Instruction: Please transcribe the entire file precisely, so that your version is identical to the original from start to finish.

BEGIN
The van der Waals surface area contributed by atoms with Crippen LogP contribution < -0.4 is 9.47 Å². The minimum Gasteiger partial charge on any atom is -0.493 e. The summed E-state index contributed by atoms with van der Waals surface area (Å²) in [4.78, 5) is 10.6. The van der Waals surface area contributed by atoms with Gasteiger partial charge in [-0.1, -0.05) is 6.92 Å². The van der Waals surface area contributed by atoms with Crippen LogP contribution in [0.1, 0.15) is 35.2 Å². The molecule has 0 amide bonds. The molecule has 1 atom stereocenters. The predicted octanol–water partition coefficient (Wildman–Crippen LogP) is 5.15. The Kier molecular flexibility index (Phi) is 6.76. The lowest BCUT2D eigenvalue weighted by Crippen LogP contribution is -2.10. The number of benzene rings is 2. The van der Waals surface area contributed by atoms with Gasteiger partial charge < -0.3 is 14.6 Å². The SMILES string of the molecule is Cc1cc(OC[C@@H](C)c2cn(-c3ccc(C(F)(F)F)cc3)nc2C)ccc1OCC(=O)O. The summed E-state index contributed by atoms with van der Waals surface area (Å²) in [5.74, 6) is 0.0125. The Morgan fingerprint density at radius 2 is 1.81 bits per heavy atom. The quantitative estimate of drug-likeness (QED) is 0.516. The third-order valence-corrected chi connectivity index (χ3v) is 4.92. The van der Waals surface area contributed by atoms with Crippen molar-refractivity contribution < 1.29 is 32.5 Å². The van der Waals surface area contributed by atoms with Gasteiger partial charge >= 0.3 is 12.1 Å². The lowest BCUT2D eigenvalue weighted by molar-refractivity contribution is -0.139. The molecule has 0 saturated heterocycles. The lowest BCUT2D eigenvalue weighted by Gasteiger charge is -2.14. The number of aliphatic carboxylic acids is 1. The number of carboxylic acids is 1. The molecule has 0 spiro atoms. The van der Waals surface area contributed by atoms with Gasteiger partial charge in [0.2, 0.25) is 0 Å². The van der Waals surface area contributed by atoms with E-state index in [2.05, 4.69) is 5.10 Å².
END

The van der Waals surface area contributed by atoms with Crippen LogP contribution < -0.4 is 9.47 Å². The minimum Gasteiger partial charge on any atom is -0.493 e. The summed E-state index contributed by atoms with van der Waals surface area (Å²) in [4.78, 5) is 10.6. The van der Waals surface area contributed by atoms with Gasteiger partial charge in [-0.1, -0.05) is 6.92 Å². The van der Waals surface area contributed by atoms with Crippen LogP contribution in [0.1, 0.15) is 35.2 Å². The molecule has 0 amide bonds. The molecule has 1 atom stereocenters. The predicted octanol–water partition coefficient (Wildman–Crippen LogP) is 5.15. The Kier molecular flexibility index (Phi) is 6.76. The lowest BCUT2D eigenvalue weighted by Crippen LogP contribution is -2.10. The number of benzene rings is 2. The van der Waals surface area contributed by atoms with Gasteiger partial charge < -0.3 is 14.6 Å². The SMILES string of the molecule is Cc1cc(OC[C@@H](C)c2cn(-c3ccc(C(F)(F)F)cc3)nc2C)ccc1OCC(=O)O. The summed E-state index contributed by atoms with van der Waals surface area (Å²) in [5.74, 6) is 0.0125. The Morgan fingerprint density at radius 2 is 1.81 bits per heavy atom. The quantitative estimate of drug-likeness (QED) is 0.516. The third-order valence-corrected chi connectivity index (χ3v) is 4.92. The van der Waals surface area contributed by atoms with Crippen molar-refractivity contribution < 1.29 is 32.5 Å². The van der Waals surface area contributed by atoms with Gasteiger partial charge >= 0.3 is 12.1 Å². The lowest BCUT2D eigenvalue weighted by molar-refractivity contribution is -0.139. The molecule has 0 saturated heterocycles. The lowest BCUT2D eigenvalue weighted by Gasteiger charge is -2.14. The number of aliphatic carboxylic acids is 1. The number of carboxylic acids is 1. The molecule has 0 spiro atoms. The van der Waals surface area contributed by atoms with Gasteiger partial charge in [0.2, 0.25) is 0 Å². The van der Waals surface area contributed by atoms with E-state index in [2.05, 4.69) is 5.10 Å².